Supreme Court and Appellate

Wilson Sonsini’s Supreme Court and Appellate practice is an elite team of advocates with vast experience leading appeals and other high-profile litigation.

To date, the firm’s lawyers have argued more than 20 cases in the U.S. Supreme Court, and hundreds more in the 13 federal circuits and state courts. Their ranks include numerous lawyers who clerked for the Supreme Court or other prestigious courts of appeals, former federal and state appellate judges, former members of the Justice Department’s Office of Solicitor General and Office of Legal Counsel, and scholars who have taught at top law schools including Stanford, Harvard, Michigan, NYU, and Chicago. Wilson Sonsini’s appellate lawyers are seasoned thought leaders who understand the big picture, bring substantive depth to each case, follow academic commentary on the law’s development, and strive to master every detail in the record.

Wilson Sonsini’s appellate lawyers don’t expect appeals to be handed to them on a platter. They’re friendly, approachable, and happy to roll up their sleeves at any phase of litigation—from advising on a complaint or drafting key briefs in high-stakes trial court matters to counseling on media strategy and devising long-term strategies for crafting test cases designed to shape the law.

As a result, their advocacy has had far-reaching impacts, shaping the law in areas ranging from patent and copyright to antitrust, securities, class actions, arbitration, preemption, and administrative and constitutional law. Some of the Supreme Court matters in which members of the group* have played a leading role include:

  • Carney v. Adams (2020), rejecting on standing grounds a First Amendment challenge to Delaware’s system of appointing state court judges.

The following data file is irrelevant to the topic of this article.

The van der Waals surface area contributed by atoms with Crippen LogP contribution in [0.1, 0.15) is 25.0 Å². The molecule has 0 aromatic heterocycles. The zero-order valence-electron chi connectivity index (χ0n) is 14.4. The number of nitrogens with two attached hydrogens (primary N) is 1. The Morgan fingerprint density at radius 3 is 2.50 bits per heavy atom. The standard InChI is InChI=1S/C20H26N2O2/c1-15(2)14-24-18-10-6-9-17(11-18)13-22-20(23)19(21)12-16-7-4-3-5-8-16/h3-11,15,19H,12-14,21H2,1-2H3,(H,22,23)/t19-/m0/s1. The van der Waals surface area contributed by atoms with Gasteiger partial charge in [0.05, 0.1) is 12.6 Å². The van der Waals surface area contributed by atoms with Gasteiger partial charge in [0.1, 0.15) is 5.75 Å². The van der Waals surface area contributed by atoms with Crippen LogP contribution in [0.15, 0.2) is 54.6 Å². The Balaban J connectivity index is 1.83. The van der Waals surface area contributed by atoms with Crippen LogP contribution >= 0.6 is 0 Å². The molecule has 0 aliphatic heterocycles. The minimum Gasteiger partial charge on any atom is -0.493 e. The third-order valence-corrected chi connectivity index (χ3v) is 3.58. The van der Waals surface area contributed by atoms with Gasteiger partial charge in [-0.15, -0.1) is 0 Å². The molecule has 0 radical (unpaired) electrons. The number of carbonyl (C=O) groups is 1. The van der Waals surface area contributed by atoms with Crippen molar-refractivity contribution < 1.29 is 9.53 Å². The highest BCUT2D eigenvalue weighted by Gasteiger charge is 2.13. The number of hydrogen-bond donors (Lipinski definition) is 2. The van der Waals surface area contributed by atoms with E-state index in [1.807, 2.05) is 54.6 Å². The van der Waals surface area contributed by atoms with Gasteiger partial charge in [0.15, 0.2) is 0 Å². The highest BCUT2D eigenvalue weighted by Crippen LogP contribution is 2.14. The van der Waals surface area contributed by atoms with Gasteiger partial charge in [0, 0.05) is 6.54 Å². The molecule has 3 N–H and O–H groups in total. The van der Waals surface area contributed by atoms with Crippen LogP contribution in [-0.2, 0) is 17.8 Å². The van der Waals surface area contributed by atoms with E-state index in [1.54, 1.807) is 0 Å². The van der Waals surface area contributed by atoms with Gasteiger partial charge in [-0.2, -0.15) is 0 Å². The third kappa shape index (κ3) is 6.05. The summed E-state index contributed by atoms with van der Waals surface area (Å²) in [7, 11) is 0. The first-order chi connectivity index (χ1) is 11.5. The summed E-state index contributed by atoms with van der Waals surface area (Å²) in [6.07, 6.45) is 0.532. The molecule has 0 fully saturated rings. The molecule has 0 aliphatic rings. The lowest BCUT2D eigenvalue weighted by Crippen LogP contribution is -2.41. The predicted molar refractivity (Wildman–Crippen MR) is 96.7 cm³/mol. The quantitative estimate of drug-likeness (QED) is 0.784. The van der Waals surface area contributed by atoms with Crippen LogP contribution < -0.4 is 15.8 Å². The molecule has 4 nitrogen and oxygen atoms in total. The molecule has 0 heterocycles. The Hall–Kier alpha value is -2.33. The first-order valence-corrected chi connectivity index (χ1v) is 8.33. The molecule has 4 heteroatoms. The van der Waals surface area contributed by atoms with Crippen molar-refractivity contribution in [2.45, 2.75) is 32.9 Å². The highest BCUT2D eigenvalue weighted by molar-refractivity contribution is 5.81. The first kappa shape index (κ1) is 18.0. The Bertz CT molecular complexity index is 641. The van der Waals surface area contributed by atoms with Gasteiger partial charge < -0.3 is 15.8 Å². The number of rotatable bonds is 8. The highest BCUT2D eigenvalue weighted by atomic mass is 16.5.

• Helsinn Healthcare S.A. v. Teva Pharms. USA, Inc. (2019), holding that the Patent Act’s “on-sale” bar provision, as amended by the America Invents Act, is triggered by all offers for sale and sales, including those that do not publicly disclose the claimed invention.
  • Animal Science Prods., Inc. v. Hebei Welcome Pharm. Co. Ltd. (2018), holding that federal courts determining foreign law under Federal Rule of Civil Procedure 44.1 are not bound to accord conclusive effect to foreign governments’ submissions, but should accord such submissions respectful consideration.
  • Cyan, Inc. v. Beaver County Employees Retirement Fund (2018), holding that the Securities Litigation Uniform Standards Act did not strip state courts of their longstanding jurisdiction to adjudicate class actions brought under the 1933 Securities Act.
  • Horne v. Department of Agriculture (2015), holding that a program that compelled raisin producers to turn over a portion of their crop to a government agency without payment violates the Takings Clause of the Fifth Amendment.
  • Hillman v. Maretta (2013), holding that the law governing a $824 billion federal life insurance program preempts state laws that conflict with employees’ “unfettered freedom of choice” in choosing beneficiaries.
  • CompuCredit Corp. v. Greenwood (2012), holding that claims against a credit repair organization for alleged misrepresentations are subject to arbitration.
  • Caraco Pharm. Labs. Ltd. v. Novo Nordisk A/S (2012), holding that the drug competition provisions of the Hatch-Waxman Act permit generic drug makers to obtain injunctions requiring their competitors to correct information filed with the FDA that misstates the scope of related patents.